A postcard from Pete Seeger
By Ronald Cohen
I am saddened to learn of the passing of American folk musician Pete Seeger and am not sure how to sum up his life in a short space. I am just thinking: the world weeps. So I’d like to share the postcard I just got from him. It sums up his life, always caring and studying and thinking.
Sonnet 65 (from Oxford Scholarly Editions Online)
Since brass, nor stone, nor earth, nor boundless sea,
But sad mortality o’ersways their power,
How with this rage shall beauty hold a plea,
Whose action is no stronger than a flower?
how shall summer’s honey breath hold out
Against the wrackful siege of batt’ring days,
When rocks impregnable are not so stout,
Nor gates of steel so strong, but time decays?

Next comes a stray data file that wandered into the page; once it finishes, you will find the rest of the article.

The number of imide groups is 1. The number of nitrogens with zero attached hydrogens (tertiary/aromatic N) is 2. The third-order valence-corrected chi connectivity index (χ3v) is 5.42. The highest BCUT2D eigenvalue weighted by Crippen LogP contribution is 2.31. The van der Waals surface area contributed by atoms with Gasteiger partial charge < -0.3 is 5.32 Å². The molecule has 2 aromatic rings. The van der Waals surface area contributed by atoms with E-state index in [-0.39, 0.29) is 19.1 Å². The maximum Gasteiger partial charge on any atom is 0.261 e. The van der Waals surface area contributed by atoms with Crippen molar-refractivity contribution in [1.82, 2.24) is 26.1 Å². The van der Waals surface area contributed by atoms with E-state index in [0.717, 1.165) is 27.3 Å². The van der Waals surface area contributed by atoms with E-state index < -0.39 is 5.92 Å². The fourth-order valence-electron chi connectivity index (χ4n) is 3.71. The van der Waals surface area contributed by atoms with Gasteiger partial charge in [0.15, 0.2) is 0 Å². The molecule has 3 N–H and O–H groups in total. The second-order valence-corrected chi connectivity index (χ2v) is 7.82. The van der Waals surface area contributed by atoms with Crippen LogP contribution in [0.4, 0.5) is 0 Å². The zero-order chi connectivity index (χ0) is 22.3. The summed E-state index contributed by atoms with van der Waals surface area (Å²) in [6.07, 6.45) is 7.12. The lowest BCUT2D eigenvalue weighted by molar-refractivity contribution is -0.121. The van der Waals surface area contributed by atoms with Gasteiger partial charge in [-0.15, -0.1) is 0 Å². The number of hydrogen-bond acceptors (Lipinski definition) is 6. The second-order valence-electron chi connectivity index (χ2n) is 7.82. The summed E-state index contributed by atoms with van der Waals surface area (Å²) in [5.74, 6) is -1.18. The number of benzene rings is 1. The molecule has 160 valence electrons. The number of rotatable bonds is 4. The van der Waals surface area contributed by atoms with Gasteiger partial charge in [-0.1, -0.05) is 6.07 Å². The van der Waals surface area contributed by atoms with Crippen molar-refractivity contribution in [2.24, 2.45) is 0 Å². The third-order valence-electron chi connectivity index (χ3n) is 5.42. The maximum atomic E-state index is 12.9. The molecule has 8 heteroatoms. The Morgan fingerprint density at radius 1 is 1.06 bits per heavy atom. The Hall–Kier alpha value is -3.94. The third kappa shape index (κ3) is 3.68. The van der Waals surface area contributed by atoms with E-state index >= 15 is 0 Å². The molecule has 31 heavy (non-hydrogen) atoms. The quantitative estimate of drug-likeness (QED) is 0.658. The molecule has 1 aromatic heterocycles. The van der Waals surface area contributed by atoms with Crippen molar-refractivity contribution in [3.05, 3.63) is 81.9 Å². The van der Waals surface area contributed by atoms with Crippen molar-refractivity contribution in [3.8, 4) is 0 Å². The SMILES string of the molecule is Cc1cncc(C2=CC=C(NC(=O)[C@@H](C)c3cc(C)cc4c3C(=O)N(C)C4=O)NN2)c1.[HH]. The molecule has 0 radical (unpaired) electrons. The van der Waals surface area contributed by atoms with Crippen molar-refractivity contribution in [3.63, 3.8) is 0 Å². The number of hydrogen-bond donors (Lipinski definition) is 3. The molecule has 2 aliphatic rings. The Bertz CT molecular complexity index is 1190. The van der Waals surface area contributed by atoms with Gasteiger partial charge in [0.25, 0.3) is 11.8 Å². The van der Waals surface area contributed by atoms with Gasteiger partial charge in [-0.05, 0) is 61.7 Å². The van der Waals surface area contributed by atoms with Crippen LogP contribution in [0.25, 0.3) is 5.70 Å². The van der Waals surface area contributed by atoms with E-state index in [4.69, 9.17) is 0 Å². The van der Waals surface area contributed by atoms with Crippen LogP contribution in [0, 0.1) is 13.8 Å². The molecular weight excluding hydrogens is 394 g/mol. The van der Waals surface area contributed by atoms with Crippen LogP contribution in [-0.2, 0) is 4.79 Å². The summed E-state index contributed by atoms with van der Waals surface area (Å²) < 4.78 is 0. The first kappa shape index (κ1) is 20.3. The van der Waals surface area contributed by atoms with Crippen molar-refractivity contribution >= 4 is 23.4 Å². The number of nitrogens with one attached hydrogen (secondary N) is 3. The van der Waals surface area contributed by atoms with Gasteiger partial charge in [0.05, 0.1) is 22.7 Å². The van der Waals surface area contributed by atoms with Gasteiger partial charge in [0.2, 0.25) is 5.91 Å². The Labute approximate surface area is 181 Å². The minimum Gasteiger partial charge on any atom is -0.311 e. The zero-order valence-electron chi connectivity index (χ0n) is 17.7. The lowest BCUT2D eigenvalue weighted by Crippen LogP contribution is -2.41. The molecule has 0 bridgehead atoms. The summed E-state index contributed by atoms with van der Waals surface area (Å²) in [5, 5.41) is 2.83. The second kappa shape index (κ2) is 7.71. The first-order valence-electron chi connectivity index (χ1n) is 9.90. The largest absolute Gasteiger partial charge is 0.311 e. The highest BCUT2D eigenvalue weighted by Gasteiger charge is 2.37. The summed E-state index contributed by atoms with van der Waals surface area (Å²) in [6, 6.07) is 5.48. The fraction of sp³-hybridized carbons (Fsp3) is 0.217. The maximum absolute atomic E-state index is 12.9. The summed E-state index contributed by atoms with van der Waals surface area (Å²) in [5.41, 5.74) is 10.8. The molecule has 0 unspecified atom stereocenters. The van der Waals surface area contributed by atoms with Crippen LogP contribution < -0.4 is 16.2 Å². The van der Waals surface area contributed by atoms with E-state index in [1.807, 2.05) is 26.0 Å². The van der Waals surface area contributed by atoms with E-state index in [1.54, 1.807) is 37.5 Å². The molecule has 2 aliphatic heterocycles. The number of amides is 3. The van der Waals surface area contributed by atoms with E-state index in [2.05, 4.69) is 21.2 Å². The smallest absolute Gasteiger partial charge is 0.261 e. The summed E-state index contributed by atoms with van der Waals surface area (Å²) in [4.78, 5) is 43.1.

O fearful meditation; where, alack,
Shall Time’s best jewel from Time’s chest lie hid?
Or what strong hand can hold his swift foot back,
Or who his spoil of beauty can forbid?
O none, unless this miracle have might,
That in black ink my love may still shine bright.
Ronald Cohen is Professor Emeritus of History Indiana University Northwest, and author of A History of Folk Music Festivals in the United States: Feasts of Musical Celebration (Scarecrow, 2008), Folk Music: The Basics (Routledge, 2006) and Rainbow Quest: The Folk Music Revival and American Society, 1940-1970 (Massachusetts, 2002). He is the co-editor of The Pete Seeger Reader with James Capaldi.